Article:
Monochromatic Cartier jewels, principally set with diamonds and onyx and decorated with black enamel, had become popular before the First World War, perhaps sparked off by the tragic loss of the Titanic in 1912, and matched the mood of the years during and immediately after the conflict. They still featured prominently in Cartier’s vitrines at the important 1925 Exposition des Arts Décoratifs in Paris, when colour began to be reintroduced in jewellery in harmony with the exuberance of the decade.
An Art Deco onyx, diamond and enamel topiary brooch, Cartier, Paris, circa 1925
We find this charming topiary brooch captivating with its mixture of textures and the contrasting forms of the rigidly rectilinear pot and the stylised fruiting bush.
Brooches such as this composed of two jewelled elements connected by a metal bar – known in the trade as jabot pins or cliquet pins – were worn not only on dresses or the lapel of an evening coat but also on hats and turbans.
This is a fine brooch evocative of its age that would fit snugly in a collection of jewels of the period whilst also being at the same time very contemporary and wearable.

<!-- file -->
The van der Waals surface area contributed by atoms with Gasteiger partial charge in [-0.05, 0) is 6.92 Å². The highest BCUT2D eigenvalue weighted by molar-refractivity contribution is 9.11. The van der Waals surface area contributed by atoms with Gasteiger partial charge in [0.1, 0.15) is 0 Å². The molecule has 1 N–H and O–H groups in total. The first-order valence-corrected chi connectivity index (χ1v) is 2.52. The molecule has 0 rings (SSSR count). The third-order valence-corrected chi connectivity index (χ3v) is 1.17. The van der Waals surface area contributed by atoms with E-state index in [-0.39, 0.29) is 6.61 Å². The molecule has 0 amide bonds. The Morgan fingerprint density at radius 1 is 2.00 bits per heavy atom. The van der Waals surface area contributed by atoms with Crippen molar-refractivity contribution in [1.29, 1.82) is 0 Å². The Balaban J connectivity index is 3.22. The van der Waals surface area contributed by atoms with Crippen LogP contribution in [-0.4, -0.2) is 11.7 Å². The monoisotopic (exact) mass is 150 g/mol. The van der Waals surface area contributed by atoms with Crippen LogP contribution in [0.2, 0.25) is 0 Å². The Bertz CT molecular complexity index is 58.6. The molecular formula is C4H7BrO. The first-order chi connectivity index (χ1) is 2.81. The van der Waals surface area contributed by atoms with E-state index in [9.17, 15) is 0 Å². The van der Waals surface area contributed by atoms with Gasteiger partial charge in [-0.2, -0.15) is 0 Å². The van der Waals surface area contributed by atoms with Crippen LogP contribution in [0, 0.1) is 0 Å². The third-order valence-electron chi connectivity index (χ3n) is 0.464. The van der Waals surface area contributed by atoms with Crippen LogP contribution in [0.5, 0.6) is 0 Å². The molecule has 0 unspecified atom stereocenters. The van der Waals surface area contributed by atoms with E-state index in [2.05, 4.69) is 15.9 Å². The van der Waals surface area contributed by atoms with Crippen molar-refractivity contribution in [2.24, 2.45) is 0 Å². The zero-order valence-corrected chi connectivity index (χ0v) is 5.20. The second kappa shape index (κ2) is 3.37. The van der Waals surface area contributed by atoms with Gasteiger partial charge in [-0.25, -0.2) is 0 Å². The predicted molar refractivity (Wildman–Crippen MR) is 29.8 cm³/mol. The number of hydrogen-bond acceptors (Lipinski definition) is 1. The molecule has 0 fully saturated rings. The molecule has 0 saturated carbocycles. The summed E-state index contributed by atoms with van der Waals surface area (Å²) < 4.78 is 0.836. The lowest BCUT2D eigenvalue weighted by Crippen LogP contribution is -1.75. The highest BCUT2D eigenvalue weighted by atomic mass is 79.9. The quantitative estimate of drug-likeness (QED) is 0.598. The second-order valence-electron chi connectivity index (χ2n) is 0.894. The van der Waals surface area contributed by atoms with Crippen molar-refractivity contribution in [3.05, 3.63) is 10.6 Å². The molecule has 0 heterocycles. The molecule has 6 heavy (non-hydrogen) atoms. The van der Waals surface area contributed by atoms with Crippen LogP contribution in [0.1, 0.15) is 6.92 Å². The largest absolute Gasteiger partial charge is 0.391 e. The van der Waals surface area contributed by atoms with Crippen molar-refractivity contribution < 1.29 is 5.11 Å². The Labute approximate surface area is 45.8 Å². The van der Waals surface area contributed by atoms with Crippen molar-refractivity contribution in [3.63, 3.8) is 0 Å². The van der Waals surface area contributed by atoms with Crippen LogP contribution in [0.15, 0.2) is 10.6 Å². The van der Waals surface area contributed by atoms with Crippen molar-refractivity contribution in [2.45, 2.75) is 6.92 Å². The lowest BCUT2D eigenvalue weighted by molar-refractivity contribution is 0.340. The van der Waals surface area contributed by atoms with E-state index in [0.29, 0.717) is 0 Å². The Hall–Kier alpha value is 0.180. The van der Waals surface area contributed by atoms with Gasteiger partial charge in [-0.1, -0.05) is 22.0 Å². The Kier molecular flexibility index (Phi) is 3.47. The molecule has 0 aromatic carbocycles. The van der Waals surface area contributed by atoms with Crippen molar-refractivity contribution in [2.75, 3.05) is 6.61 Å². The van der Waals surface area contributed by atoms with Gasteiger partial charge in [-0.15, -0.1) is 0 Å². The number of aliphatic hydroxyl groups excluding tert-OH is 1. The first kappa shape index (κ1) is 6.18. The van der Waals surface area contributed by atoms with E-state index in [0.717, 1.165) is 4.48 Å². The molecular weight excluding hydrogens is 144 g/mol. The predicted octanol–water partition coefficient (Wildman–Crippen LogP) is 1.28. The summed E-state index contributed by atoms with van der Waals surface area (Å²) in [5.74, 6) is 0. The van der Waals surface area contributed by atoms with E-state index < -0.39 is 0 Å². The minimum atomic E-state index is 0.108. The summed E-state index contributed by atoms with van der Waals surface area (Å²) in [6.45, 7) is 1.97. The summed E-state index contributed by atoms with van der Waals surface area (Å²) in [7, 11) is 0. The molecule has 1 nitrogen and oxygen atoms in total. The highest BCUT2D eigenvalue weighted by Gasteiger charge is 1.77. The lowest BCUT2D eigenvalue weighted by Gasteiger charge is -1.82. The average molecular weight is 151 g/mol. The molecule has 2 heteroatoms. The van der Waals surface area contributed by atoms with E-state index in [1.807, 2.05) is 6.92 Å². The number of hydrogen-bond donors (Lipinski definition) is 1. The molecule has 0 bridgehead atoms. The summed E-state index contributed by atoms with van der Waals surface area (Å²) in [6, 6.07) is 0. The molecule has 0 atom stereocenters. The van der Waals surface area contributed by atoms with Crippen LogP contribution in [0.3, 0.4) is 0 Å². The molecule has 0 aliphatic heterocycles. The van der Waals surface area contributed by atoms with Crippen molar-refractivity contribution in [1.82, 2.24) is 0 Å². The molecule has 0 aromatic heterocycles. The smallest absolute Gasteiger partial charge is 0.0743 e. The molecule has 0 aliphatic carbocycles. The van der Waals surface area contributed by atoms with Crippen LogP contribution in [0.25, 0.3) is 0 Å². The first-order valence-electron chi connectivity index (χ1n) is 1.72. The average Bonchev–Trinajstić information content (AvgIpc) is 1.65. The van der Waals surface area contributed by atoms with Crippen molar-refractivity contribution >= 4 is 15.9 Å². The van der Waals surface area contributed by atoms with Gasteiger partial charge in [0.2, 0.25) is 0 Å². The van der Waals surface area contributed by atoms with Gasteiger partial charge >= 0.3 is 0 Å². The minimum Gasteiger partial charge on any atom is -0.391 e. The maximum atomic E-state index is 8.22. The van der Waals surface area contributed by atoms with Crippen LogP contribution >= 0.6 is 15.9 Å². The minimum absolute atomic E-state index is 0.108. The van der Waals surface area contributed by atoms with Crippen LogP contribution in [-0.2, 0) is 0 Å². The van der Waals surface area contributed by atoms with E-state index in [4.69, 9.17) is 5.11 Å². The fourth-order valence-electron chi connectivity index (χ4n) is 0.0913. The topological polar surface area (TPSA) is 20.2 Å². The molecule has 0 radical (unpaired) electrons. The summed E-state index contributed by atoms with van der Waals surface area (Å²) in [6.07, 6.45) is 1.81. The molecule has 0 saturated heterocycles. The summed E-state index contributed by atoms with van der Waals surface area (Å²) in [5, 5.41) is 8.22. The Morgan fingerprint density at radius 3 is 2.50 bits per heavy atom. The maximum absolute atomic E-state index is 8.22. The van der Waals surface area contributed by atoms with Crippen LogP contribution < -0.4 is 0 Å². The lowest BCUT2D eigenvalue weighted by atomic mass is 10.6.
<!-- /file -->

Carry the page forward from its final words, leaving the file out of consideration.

Art Deco black onyx, diamond and enamel topiary brooch
Cartier, Paris, circa 1925
The brooch designed as a potted topiary set throughout with European-cut diamonds interspersed with French-, baguette- and single-cut diamonds, accented with black onyx detailing, completed with black enamel accents and a reverse-set diamond at the apex, mounted in platinum, with French assay marks
Signed Cartier, no. 07902, RTÉ SGDG | In original Cartier fitted box | Dimensions: 2 x 7/8 x 1/2 inches / 51.0 x 22.0 x 13.0mm approx.
Literature: Hans Nadelhoffer, Cartier, Jewelers Extraordinary, New York, Harry N. Abrams, 1984, plate 11
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